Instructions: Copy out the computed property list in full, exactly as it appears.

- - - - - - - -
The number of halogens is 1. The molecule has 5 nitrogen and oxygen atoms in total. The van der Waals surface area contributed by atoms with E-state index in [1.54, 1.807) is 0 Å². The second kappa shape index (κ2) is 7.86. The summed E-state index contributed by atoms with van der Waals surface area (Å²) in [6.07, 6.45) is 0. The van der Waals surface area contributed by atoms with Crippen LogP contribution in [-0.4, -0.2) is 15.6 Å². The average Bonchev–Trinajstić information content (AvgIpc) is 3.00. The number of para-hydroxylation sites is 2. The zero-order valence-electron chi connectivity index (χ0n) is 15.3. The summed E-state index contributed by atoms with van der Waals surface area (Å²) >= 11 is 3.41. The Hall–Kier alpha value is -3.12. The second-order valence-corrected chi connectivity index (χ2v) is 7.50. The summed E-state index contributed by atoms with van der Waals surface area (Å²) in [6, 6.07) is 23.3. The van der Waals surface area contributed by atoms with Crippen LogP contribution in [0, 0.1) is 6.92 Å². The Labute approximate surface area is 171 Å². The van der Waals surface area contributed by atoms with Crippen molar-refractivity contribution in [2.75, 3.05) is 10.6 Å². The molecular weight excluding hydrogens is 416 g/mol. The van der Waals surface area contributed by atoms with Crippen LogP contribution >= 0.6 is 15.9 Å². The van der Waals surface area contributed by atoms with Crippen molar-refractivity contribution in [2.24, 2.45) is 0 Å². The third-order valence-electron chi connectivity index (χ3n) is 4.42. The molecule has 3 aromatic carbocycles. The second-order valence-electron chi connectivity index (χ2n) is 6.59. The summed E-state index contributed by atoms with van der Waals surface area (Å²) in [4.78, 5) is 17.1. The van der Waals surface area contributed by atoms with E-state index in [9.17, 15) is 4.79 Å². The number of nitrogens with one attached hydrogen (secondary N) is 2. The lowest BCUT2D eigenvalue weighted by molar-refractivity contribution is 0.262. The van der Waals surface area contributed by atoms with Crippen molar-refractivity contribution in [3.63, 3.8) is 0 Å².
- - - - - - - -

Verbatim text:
The number of halogens is 1. The molecule has 5 nitrogen and oxygen atoms in total. The van der Waals surface area contributed by atoms with E-state index in [1.54, 1.807) is 0 Å². The second kappa shape index (κ2) is 7.86. The summed E-state index contributed by atoms with van der Waals surface area (Å²) in [6.07, 6.45) is 0. The van der Waals surface area contributed by atoms with Crippen LogP contribution in [-0.4, -0.2) is 15.6 Å². The average Bonchev–Trinajstić information content (AvgIpc) is 3.00. The number of para-hydroxylation sites is 2. The zero-order valence-electron chi connectivity index (χ0n) is 15.3. The summed E-state index contributed by atoms with van der Waals surface area (Å²) >= 11 is 3.41. The Hall–Kier alpha value is -3.12. The second-order valence-corrected chi connectivity index (χ2v) is 7.50. The summed E-state index contributed by atoms with van der Waals surface area (Å²) in [6, 6.07) is 23.3. The van der Waals surface area contributed by atoms with Crippen LogP contribution in [0, 0.1) is 6.92 Å². The Labute approximate surface area is 171 Å². The van der Waals surface area contributed by atoms with Crippen molar-refractivity contribution in [2.75, 3.05) is 10.6 Å². The molecular weight excluding hydrogens is 416 g/mol. The van der Waals surface area contributed by atoms with Crippen LogP contribution >= 0.6 is 15.9 Å². The van der Waals surface area contributed by atoms with Crippen molar-refractivity contribution in [2.24, 2.45) is 0 Å². The third-order valence-electron chi connectivity index (χ3n) is 4.42. The molecule has 3 aromatic carbocycles. The second-order valence-electron chi connectivity index (χ2n) is 6.59. The summed E-state index contributed by atoms with van der Waals surface area (Å²) in [4.78, 5) is 17.1. The van der Waals surface area contributed by atoms with E-state index in [9.17, 15) is 4.79 Å². The number of nitrogens with one attached hydrogen (secondary N) is 2. The lowest BCUT2D eigenvalue weighted by molar-refractivity contribution is 0.262. The van der Waals surface area contributed by atoms with Crippen molar-refractivity contribution in [3.63, 3.8) is 0 Å².